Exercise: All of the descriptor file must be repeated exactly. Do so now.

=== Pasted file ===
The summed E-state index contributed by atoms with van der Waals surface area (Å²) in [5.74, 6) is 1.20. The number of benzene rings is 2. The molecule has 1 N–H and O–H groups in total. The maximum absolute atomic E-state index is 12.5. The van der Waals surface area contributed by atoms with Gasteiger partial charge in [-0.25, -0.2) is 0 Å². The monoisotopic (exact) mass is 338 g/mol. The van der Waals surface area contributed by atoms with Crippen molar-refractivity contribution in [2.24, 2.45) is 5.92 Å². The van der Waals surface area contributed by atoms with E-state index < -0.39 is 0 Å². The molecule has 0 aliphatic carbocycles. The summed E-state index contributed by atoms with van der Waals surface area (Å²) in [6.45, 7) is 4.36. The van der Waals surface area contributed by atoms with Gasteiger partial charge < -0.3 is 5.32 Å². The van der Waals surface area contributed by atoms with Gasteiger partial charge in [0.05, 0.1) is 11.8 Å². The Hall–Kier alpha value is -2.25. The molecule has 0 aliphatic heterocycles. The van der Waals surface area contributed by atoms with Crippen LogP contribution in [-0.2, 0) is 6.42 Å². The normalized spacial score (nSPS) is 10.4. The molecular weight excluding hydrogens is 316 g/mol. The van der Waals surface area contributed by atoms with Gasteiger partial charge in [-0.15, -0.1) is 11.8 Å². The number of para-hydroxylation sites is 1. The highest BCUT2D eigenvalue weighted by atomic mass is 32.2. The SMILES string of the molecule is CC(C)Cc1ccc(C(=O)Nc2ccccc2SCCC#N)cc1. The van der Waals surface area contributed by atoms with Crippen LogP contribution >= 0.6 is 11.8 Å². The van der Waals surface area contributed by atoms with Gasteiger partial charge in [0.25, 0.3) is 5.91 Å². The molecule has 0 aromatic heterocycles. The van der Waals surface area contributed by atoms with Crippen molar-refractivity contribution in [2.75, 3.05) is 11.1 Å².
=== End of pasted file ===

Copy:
The summed E-state index contributed by atoms with van der Waals surface area (Å²) in [5.74, 6) is 1.20. The number of benzene rings is 2. The molecule has 1 N–H and O–H groups in total. The maximum absolute atomic E-state index is 12.5. The van der Waals surface area contributed by atoms with Gasteiger partial charge in [-0.25, -0.2) is 0 Å². The monoisotopic (exact) mass is 338 g/mol. The van der Waals surface area contributed by atoms with Crippen molar-refractivity contribution in [2.24, 2.45) is 5.92 Å². The van der Waals surface area contributed by atoms with E-state index < -0.39 is 0 Å². The molecule has 0 aliphatic carbocycles. The summed E-state index contributed by atoms with van der Waals surface area (Å²) in [6.45, 7) is 4.36. The van der Waals surface area contributed by atoms with Gasteiger partial charge < -0.3 is 5.32 Å². The van der Waals surface area contributed by atoms with Gasteiger partial charge in [0.05, 0.1) is 11.8 Å². The Hall–Kier alpha value is -2.25. The molecule has 0 aliphatic heterocycles. The van der Waals surface area contributed by atoms with Crippen LogP contribution in [-0.2, 0) is 6.42 Å². The normalized spacial score (nSPS) is 10.4. The molecular weight excluding hydrogens is 316 g/mol. The van der Waals surface area contributed by atoms with Gasteiger partial charge in [-0.15, -0.1) is 11.8 Å². The number of para-hydroxylation sites is 1. The highest BCUT2D eigenvalue weighted by atomic mass is 32.2. The SMILES string of the molecule is CC(C)Cc1ccc(C(=O)Nc2ccccc2SCCC#N)cc1. The van der Waals surface area contributed by atoms with Crippen LogP contribution >= 0.6 is 11.8 Å². The van der Waals surface area contributed by atoms with Gasteiger partial charge in [0.25, 0.3) is 5.91 Å². The molecule has 0 aromatic heterocycles. The van der Waals surface area contributed by atoms with Crippen molar-refractivity contribution in [2.75, 3.05) is 11.1 Å².